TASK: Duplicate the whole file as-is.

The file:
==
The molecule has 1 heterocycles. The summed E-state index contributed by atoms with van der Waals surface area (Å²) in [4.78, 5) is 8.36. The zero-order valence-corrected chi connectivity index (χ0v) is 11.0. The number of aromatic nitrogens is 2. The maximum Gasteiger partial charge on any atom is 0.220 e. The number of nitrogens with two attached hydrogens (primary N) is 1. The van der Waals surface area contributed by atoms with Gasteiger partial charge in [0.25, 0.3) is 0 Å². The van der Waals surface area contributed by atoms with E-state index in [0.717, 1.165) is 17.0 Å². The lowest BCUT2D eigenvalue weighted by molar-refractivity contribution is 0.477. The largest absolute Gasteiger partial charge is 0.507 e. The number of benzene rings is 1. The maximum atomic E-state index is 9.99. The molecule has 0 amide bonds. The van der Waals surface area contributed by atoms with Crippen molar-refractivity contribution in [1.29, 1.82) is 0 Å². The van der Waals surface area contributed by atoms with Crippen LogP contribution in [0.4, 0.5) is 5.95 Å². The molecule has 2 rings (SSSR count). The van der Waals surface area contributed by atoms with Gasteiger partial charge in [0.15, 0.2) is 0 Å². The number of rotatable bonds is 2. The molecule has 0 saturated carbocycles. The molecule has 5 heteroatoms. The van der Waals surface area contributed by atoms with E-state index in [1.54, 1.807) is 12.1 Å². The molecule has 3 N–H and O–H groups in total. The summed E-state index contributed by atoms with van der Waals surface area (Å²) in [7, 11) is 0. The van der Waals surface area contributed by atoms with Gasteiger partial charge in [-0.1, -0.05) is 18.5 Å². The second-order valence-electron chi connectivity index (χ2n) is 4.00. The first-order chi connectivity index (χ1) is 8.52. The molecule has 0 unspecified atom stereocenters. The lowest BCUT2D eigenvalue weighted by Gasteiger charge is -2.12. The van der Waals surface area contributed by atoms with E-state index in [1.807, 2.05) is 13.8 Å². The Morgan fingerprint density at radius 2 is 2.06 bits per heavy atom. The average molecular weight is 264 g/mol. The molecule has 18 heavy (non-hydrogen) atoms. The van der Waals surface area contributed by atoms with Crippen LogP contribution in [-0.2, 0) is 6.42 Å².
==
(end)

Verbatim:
The molecule has 1 heterocycles. The summed E-state index contributed by atoms with van der Waals surface area (Å²) in [4.78, 5) is 8.36. The zero-order valence-corrected chi connectivity index (χ0v) is 11.0. The number of aromatic nitrogens is 2. The maximum Gasteiger partial charge on any atom is 0.220 e. The number of nitrogens with two attached hydrogens (primary N) is 1. The van der Waals surface area contributed by atoms with Gasteiger partial charge in [0.25, 0.3) is 0 Å². The van der Waals surface area contributed by atoms with E-state index in [0.717, 1.165) is 17.0 Å². The lowest BCUT2D eigenvalue weighted by molar-refractivity contribution is 0.477. The largest absolute Gasteiger partial charge is 0.507 e. The number of benzene rings is 1. The maximum atomic E-state index is 9.99. The molecule has 0 amide bonds. The van der Waals surface area contributed by atoms with Crippen molar-refractivity contribution in [1.29, 1.82) is 0 Å². The van der Waals surface area contributed by atoms with Crippen LogP contribution in [0.4, 0.5) is 5.95 Å². The molecule has 2 rings (SSSR count). The van der Waals surface area contributed by atoms with Gasteiger partial charge in [0.15, 0.2) is 0 Å². The number of rotatable bonds is 2. The molecule has 0 saturated carbocycles. The molecule has 5 heteroatoms. The van der Waals surface area contributed by atoms with E-state index in [1.54, 1.807) is 12.1 Å². The molecule has 3 N–H and O–H groups in total. The summed E-state index contributed by atoms with van der Waals surface area (Å²) in [7, 11) is 0. The van der Waals surface area contributed by atoms with Gasteiger partial charge in [-0.1, -0.05) is 18.5 Å². The second-order valence-electron chi connectivity index (χ2n) is 4.00. The first-order chi connectivity index (χ1) is 8.52. The molecule has 0 unspecified atom stereocenters. The lowest BCUT2D eigenvalue weighted by Gasteiger charge is -2.12. The van der Waals surface area contributed by atoms with E-state index in [1.807, 2.05) is 13.8 Å². The Morgan fingerprint density at radius 2 is 2.06 bits per heavy atom. The average molecular weight is 264 g/mol. The molecule has 18 heavy (non-hydrogen) atoms. The van der Waals surface area contributed by atoms with Crippen LogP contribution in [-0.2, 0) is 6.42 Å².